List 4 clinical signs on cardiovascular examination which will support the diagnosis of pulmonary hypertension
° Prominent ‘a’ wave
° Parasternal lift
° Palpable P2
° Loud P2
° Features of tricuspid regurgitation
The signs of pulmonary hypertension are mainly indirect.
- The split loud P2 is the only direct sign - it is the sound of elevated PA pressur slamming the pulmonic valve shut at the end of systole.
- If the P2 is palpable, the PA pressure is truly uncontrollably high
The rest are all features of right heart failure.
- Parasternal heave is a sign of RV hypertrophy
- a prominent "a" wave is the wave of right atrial contraction, reflected from either a stenotic tricuspid valve or a stiff non-compliant right ventricle. This also suggests that the RV is hypertrophied.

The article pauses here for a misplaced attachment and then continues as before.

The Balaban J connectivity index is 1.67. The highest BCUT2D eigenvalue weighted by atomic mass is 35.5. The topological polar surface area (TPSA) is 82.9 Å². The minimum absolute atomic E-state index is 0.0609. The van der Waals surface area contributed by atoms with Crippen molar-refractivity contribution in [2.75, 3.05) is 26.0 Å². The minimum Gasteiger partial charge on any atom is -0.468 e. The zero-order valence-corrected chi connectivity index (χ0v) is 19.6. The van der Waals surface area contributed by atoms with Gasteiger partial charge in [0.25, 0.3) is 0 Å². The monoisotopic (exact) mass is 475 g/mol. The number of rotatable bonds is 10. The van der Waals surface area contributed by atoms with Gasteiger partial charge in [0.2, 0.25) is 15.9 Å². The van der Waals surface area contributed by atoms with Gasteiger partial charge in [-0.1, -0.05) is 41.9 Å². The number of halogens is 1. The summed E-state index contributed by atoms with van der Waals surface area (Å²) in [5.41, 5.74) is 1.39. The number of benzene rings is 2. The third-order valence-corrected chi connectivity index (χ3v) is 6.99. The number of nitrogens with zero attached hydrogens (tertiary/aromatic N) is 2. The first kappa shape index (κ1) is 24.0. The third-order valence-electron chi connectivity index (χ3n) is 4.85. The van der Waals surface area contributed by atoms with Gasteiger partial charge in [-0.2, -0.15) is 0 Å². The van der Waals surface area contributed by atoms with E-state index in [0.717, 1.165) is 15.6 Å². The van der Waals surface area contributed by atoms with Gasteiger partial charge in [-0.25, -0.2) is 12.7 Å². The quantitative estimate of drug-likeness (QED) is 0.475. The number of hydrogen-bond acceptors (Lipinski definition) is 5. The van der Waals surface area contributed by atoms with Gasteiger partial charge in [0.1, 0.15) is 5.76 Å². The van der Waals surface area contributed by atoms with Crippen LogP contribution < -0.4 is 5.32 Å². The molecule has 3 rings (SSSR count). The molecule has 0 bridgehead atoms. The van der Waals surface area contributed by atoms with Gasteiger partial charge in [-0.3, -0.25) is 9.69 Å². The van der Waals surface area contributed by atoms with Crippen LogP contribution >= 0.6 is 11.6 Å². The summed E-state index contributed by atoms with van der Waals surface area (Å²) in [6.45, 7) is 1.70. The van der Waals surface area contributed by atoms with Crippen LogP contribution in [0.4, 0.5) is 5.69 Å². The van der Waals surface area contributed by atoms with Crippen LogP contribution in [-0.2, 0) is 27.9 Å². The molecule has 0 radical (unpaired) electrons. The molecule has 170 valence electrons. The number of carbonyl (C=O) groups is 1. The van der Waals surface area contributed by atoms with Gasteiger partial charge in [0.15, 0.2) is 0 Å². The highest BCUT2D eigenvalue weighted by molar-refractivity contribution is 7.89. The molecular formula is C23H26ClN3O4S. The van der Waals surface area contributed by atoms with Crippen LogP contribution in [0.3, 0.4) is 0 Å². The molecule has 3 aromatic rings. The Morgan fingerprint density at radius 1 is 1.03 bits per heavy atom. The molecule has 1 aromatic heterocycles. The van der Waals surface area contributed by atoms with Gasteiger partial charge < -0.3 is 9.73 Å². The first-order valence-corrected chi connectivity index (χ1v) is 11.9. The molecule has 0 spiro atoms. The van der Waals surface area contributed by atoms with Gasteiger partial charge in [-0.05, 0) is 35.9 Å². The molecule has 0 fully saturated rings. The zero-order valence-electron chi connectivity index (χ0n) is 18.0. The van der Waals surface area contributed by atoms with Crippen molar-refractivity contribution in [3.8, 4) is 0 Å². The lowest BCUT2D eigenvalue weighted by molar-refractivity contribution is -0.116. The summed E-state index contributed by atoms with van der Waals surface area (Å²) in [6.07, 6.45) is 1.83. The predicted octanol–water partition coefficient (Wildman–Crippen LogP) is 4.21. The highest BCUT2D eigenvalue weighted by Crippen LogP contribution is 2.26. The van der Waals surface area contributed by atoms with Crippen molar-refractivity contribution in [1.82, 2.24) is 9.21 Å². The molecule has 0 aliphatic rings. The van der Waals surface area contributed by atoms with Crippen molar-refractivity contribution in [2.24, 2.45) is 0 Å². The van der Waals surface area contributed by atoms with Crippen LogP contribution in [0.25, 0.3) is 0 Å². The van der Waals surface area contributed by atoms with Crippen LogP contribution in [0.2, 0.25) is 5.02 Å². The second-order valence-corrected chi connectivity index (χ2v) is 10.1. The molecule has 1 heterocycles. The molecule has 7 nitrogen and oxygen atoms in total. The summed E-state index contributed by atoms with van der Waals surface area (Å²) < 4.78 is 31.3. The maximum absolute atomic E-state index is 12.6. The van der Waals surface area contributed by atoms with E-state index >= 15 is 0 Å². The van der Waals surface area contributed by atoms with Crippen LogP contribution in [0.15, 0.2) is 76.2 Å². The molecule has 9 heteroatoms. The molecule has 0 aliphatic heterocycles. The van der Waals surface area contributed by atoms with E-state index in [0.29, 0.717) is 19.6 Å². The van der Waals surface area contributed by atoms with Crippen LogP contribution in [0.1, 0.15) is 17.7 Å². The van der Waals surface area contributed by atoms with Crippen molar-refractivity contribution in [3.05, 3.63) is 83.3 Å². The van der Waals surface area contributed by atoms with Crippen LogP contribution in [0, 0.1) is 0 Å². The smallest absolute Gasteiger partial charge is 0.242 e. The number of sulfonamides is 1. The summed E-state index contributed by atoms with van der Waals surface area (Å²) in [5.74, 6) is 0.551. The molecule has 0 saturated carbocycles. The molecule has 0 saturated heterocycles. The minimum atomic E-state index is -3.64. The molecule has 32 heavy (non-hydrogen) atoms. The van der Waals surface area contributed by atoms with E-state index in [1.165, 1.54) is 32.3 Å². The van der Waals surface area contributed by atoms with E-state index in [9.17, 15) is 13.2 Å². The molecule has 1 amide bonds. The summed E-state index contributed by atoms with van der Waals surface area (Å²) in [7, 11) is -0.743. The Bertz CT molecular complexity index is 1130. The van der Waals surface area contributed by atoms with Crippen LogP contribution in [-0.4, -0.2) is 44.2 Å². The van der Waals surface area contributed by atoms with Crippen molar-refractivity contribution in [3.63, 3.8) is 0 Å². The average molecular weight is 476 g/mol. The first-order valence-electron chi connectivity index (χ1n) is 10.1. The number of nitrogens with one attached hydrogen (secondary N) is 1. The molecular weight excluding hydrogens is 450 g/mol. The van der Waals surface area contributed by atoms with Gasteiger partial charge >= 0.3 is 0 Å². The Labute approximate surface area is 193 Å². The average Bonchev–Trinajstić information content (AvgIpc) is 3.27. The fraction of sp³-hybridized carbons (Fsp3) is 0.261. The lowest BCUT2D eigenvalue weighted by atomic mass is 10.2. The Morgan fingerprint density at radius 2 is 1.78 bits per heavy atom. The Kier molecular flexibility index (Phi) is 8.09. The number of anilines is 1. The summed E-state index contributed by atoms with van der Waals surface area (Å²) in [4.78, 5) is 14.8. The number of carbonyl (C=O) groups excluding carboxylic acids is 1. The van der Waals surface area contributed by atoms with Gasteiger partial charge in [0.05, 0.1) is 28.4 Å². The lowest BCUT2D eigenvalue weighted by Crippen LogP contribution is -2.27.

- Features of tricuspid regurgitation suggest that the RV is also dilated, and possibly decompensating.
SLEEPER, JULIAN C., EDWARD S. ORGAIN, and HENRY D. MCINTOSH. "Primary Pulmonary Hypertension Review of Clinical Features and Pathologic Physiology with a Report of Pulmonary Hemodynamics Derived from Repeated Catheterization." Circulation 26.6 (1962): 1358-1369.
(this is a nice old-school article witrh a discussion of several cases of severe pulmonary hypertension, and its various clinical features)